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Focus on Rural Health

Success in Stanley

By Mark Barclay on

Abbey Effertz and Mark Longmuir
Abbey Effertz and Mark Longmuir

Much has been written about the continuing oil boom in western North Dakota. Increased oil development has led to unprecedented economic times, but has also ushered in struggles with housing, services, and infrastructure. These struggles have been exacerbated in the healthcare sector. Competition for healthcare labor has always been fierce, but has grown to a new level. Because of federal regulations and tight operating budgets, healthcare wages can’t keep pace with the rest of the economy, and even when qualified applicants are found, adequate housing can be difficult to find. Despite these challenges, healthcare infrastructure in western North Dakota continues to adapt, survive, and in some cases, thrive. Mountrail County Health Center (MCHC) in Stanley is one such example of a facility that is facing the region’s tremendous struggles head on, and becoming better because of it.

Located about halfway between Minot and Williston on US Highway 2, Mountrail County Health Center has seen its share of oil-related activity. According to MCHC CEO and Hospital Administrator Doris Brown, “We have seen a dramatic shift in the number of patients we serve; volume is up exponentially across the board.” Even with this increased patient load, MCHC has been able to rely on its stable provider group to meet the challenges. “Our medical director, Dr. Longmuir, is fantastic. He has helped foster a team environment where our patients get the best care from our providers working collaboratively together. We are extremely grateful to have him.”

For Mark Longmuir, MD ’09, however, his connection to Stanley goes back much further than the three years he has practiced there. “I was born in the Stanley hospital,” he said. “One of the nurses I work with now helped deliver me.” With the current physician shortage across the nation, Longmuir is a perfect example of how the medical education model in North Dakota is designed to work. “I started as a CNA (certified nurse assistant) in 1997, and worked in that role until doing my undergrad at UND.” Not only did Longmuir complete his undergraduate degree at UND, he also continued his training at the state’s only medical school: the UND School of Medicine & Health Sciences. Following graduation, he spent three years completing his family medicine residency in Minot before returning to Stanley to practice.

Of course, not all of the MCHC providers followed the same path as Longmuir. Physician Assistant Abbey Effertz grew up in North Dakota, but was new to the Stanley area when she started practicing at MCHC in January 2013. When looking for a position, Effertz connected with the UND Center for Rural Health and took advantage of their workforce services. Through the Center for Rural Health, Effertz was informed about numerous openings and ultimately connected to Stanley after reviewing the options. For Effertz, the small-town lifestyle coupled with a diverse patient load was the ideal fit. “It’s an incredible opportunity for me to learn,” she said. “I learn more every day.” This learning is supported by Longmuir, her supervising physician, and others. “The support I have here is really great. Dr. Longmuir is really accessible, and with our great relationship with Trinity in Minot, their specialists are always very helpful and just a phone call away.”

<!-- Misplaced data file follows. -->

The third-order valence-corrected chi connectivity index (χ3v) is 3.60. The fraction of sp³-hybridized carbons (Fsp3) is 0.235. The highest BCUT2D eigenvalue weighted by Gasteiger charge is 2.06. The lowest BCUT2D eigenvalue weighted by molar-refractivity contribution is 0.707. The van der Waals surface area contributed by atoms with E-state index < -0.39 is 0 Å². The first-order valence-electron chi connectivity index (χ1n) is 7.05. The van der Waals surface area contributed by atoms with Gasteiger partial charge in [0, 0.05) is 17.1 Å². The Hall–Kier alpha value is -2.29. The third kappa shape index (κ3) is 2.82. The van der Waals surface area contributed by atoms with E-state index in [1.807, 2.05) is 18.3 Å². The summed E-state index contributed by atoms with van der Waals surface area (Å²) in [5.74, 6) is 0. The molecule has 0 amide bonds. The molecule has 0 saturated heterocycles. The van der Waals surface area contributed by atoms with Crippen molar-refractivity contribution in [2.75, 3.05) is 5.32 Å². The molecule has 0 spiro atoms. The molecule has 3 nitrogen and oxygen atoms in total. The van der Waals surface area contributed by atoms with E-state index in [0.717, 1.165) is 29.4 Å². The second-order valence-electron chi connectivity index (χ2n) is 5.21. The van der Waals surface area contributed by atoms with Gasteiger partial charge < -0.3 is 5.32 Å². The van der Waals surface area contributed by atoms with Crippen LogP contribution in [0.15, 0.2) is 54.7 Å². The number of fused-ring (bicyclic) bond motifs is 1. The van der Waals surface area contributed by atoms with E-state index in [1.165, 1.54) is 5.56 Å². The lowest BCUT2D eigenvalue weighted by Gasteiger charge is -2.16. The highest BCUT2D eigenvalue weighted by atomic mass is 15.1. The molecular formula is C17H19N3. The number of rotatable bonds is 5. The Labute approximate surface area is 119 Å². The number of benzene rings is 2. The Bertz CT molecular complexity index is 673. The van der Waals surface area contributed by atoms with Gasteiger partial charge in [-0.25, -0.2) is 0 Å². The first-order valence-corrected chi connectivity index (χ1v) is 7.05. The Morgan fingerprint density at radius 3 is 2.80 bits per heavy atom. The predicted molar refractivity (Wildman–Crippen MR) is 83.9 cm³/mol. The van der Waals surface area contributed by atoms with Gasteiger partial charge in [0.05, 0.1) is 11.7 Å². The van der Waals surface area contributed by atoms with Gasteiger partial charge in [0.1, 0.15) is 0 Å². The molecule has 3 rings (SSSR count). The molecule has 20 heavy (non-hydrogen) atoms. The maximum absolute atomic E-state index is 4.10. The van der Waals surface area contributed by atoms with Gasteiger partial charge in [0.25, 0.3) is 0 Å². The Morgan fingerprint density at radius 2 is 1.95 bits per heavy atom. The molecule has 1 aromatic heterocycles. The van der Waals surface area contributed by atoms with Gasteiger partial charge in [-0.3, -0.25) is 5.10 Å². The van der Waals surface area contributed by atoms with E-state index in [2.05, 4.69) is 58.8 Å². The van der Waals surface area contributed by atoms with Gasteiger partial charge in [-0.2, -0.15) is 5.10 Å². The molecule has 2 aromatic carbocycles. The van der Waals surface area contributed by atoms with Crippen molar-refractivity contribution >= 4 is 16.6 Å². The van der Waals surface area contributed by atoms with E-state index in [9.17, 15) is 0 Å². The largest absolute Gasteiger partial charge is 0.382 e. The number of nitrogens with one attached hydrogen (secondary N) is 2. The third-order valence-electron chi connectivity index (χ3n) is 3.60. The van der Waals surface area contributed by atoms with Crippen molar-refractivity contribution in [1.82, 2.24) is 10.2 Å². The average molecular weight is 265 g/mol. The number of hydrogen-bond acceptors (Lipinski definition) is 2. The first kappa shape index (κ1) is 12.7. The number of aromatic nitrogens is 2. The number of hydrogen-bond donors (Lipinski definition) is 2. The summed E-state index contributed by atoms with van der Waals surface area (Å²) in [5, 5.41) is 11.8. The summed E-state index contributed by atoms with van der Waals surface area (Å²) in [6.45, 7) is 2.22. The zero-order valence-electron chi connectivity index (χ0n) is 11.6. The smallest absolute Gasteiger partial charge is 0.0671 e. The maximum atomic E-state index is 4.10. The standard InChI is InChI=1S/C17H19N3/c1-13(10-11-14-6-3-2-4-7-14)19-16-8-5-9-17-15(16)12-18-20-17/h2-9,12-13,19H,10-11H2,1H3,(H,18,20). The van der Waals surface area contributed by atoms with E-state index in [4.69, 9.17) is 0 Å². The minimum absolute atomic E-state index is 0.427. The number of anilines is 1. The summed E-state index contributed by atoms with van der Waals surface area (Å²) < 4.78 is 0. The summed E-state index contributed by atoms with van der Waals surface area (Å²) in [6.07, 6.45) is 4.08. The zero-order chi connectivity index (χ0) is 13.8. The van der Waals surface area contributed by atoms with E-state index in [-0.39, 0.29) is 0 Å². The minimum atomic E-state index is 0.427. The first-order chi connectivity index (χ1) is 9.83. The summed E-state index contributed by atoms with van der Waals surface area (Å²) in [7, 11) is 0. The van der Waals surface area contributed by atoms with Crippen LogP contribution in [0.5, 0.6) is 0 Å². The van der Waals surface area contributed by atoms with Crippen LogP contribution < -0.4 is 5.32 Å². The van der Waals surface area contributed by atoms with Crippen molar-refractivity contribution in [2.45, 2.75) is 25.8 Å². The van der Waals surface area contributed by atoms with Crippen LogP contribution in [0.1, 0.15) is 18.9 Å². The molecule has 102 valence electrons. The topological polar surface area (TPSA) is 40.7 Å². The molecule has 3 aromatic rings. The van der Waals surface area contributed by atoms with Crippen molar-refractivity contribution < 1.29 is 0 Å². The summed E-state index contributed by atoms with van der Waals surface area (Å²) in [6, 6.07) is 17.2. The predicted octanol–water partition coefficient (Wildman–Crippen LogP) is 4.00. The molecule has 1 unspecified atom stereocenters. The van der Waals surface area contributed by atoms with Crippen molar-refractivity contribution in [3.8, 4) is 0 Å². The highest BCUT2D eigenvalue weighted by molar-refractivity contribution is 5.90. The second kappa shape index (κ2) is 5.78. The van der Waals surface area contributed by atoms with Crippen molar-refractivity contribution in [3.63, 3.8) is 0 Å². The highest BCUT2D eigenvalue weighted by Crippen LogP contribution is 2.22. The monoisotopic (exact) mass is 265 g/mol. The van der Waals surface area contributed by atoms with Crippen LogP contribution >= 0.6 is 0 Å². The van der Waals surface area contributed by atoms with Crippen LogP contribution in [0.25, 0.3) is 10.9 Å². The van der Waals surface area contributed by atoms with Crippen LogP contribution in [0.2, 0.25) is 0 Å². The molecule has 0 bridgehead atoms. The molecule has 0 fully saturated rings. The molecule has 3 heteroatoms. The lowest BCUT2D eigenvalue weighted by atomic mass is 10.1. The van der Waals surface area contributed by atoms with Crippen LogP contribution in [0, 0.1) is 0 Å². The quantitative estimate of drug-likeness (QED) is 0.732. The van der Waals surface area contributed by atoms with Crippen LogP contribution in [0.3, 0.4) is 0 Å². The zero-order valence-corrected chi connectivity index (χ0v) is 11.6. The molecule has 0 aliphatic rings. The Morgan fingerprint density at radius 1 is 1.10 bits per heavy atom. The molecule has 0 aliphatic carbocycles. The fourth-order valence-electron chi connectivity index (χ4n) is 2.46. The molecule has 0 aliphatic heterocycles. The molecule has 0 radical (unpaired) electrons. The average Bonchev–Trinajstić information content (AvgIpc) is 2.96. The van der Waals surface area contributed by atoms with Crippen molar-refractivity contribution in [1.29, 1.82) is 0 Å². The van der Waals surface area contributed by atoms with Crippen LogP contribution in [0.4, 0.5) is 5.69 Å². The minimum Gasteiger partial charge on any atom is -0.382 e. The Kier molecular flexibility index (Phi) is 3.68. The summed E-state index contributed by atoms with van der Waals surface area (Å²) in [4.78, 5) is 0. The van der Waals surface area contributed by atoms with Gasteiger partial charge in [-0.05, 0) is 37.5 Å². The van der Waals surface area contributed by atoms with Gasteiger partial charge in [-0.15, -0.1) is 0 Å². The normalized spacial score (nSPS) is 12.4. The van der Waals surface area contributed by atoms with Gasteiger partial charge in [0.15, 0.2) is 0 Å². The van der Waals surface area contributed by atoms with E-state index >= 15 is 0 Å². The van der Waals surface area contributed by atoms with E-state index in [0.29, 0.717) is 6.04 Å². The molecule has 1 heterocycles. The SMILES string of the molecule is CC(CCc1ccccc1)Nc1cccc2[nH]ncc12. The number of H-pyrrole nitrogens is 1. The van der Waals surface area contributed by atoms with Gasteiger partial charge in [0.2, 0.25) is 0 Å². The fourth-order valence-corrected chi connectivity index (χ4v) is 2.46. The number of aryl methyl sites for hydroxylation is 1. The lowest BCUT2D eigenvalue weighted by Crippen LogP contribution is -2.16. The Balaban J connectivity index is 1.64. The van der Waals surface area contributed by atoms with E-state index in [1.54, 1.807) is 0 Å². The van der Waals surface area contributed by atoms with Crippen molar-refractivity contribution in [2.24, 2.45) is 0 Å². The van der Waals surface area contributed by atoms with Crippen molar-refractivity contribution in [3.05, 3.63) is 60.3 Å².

Despite the challenges of the oil boom, both Longmuir and Effertz agree that the ever-growing Stanley is a great fit for them. For Longmuir, the city looks significantly different than it did when he was growing up, but to him, that’s a positive thing. “Our culture has really expanded, which benefits everyone.” The influx of new business is also very welcome. “There are businesses here now, chain restaurants, that you would have never imagined 10 to 15 years ago.”

Abbey Effertz
Abbey Effertz

For Effertz, she enjoys the small-town life and new amenities coming to the town. “I love attending the high school sporting events and local events that different groups put on. Even with all the craziness, Stanley still feels like a community.”

Longmuir echoes this notion of community. “There is a misconception that it’s the Wild West out here,” he said. “With a wife and four kids, I have never been in a situation where I felt unsafe or was concerned for my family’s safety.”

With the great people we have... we can impact the community in a positive way.

With Stanley’s growing population and a stable set of providers, MCHC has been able to look to the future. This commitment to the future was demonstrated when the hospital recently revealed plans to expand their facility. For Brown, the addition is a chance to further serve the community. “With the expansion, we will be able to better serve the patients of our community, and continue to provide them the quality, patient-centered care they have become accustomed to,” she said. The expansion will add an in-house CT scanner, an expanded clinic, and a remodeled emergency department. “We aren’t going to shy away from the struggles of a growing community. With the great people we have, from support staff to nurses and providers, we believe we can impact the community in a positive way, and that is what we are working for.”

This article originally appeared in the Spring 2014 issue of North Dakota Medicine.

Mark Barclay Mark Barclay is the TruServe Coordinator for the Center for Rural Health (CRH) at the University of North Dakota (UND) School of Medicine & Health Sciences in Grand Forks.